Participating in regular exercise and other physical activity is one of the most important things you can do for your health. In addition to improving your fitness, exercise can lower your blood pressure, cholesterol, and blood glucose as well as helping you lose and maintain a healthy body weight. In fact, even if you have these conditions, regular exercise can reduce your risk of more serious health problems like heart attack and stroke.
While it is clear that there are many health benefits of physical activity, there are some concerns about the safety of exercise. Of course, there is a risk of injury associated with any occupational or leisure-time activity, including exercise. Common exercise injuries include muscle soreness, muscle strains, and sprains.
Rarely, exercise can result in serious injury, heart attack, and even death, especially during vigorous exercise. The risk of heart attack and sudden death during exercise is very low. In the unfortunate cases in which such outcomes occur, there is usually an underlying condition that increased the risk. This is why most people are advised to see a physician prior to beginning an exercise program.
Serious injuries including broken bones, joint damage that requires surgery, and concussions are typically the result of trauma resulting from contact, either with the ground or with another athletes. Most people who exercise at home or in a gym are less likely to suffer these injuries than athletes who play sports.
Concussions have received much attention in recent years, especially among football players. This is for good reason, since head trauma, especially repeated injuries, can lead to serious neurological, cognitive, and learning problems. New rules at the professional, college, and high school levels are an effort to reduce the types of contact, including helmet-to-helmet, that tend to lead to concussions. Screening of athletes who have sustained a potential head injury and stricter return-to-play rules are helping to identify concussions and prevent repeated injury. Athletic trainers, team physicians, and coaches are playing an important role in this effort.
There is another potential injury that has been in the news lately known as “CrossFit syndrome.” The condition is actually called rhabdomyolysis, a severe form of muscle damage that results from extreme overexertion. The damaged muscle releases enzymes and proteins, including myoglobin, into the bloodstream which can lead to liver damage and kidney failure.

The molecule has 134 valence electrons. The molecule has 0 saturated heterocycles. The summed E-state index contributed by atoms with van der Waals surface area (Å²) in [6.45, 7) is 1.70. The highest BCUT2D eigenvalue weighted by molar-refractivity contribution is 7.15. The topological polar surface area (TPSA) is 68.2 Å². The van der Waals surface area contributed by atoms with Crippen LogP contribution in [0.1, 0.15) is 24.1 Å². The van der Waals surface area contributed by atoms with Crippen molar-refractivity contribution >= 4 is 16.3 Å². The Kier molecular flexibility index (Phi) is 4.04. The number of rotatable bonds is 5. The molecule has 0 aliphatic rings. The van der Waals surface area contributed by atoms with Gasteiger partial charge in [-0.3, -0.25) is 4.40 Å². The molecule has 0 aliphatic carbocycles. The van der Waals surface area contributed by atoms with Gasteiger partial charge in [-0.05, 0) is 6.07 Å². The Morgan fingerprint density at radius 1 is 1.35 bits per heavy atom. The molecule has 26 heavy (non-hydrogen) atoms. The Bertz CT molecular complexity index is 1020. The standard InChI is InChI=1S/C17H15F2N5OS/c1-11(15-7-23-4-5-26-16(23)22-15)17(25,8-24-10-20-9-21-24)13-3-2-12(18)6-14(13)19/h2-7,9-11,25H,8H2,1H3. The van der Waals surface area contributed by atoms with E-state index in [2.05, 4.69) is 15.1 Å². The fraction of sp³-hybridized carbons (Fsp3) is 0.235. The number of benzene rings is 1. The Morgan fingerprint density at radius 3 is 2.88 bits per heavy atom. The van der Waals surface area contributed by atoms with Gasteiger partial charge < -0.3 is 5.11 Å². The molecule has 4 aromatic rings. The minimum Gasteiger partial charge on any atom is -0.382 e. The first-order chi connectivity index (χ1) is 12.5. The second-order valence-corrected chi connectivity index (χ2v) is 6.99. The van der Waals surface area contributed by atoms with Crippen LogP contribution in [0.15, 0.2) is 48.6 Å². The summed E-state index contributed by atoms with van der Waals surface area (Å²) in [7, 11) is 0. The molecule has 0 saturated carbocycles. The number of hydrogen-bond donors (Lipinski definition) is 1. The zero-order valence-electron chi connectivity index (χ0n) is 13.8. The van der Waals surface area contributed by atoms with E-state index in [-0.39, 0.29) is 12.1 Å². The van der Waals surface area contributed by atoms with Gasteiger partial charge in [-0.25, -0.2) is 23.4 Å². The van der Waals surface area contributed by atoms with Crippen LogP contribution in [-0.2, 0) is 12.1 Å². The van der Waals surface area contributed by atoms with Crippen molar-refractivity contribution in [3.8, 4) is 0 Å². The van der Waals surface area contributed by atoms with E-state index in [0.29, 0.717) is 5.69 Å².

It is called CrossFit syndrome because the media have picked up on a few cases of “rhabdo” that resulted from CrossFit training. The tone of some of these articles is that the group dynamic and “push past your limits” mentality among CrossFit participants contributed to these negative outcomes. It is important to note that any very strenuous activity can lead to this condition, not just CrossFit and that it is extremely rare.
You can make exercise safer by starting at a intensity that is consistent with your fitness level and progressing slowly. Also, see your physician before undergoing fitness testing or starting an exercise program, especially if you are over 40 years of age or have other health problems. A qualified personal trainer or group exercise leader can help you learn proper techniques to reduce the risk of injury.
Listen to your body, too. Feeling some level of fatigue and soreness is normal, but severe shortness of breath, chest discomfort, or muscle and joint pain, especially if it comes on suddenly, is a good reason to slow down or stop. And don’t forget that the health benefits of exercise far outweigh the small potential risks, so make exercise a daily habit.
Brian Parr, Ph.D., is an associate professor in the Department of Exercise and Sports Science at USC Aiken where he teaches courses in exercise physiology, nutrition and health behavior. He is a member of the American College of Sports Medicine and is an ACSM certified clinical exercise specialist; his research focuses on physical activity in weight management and the impact of the environment on activity and diet.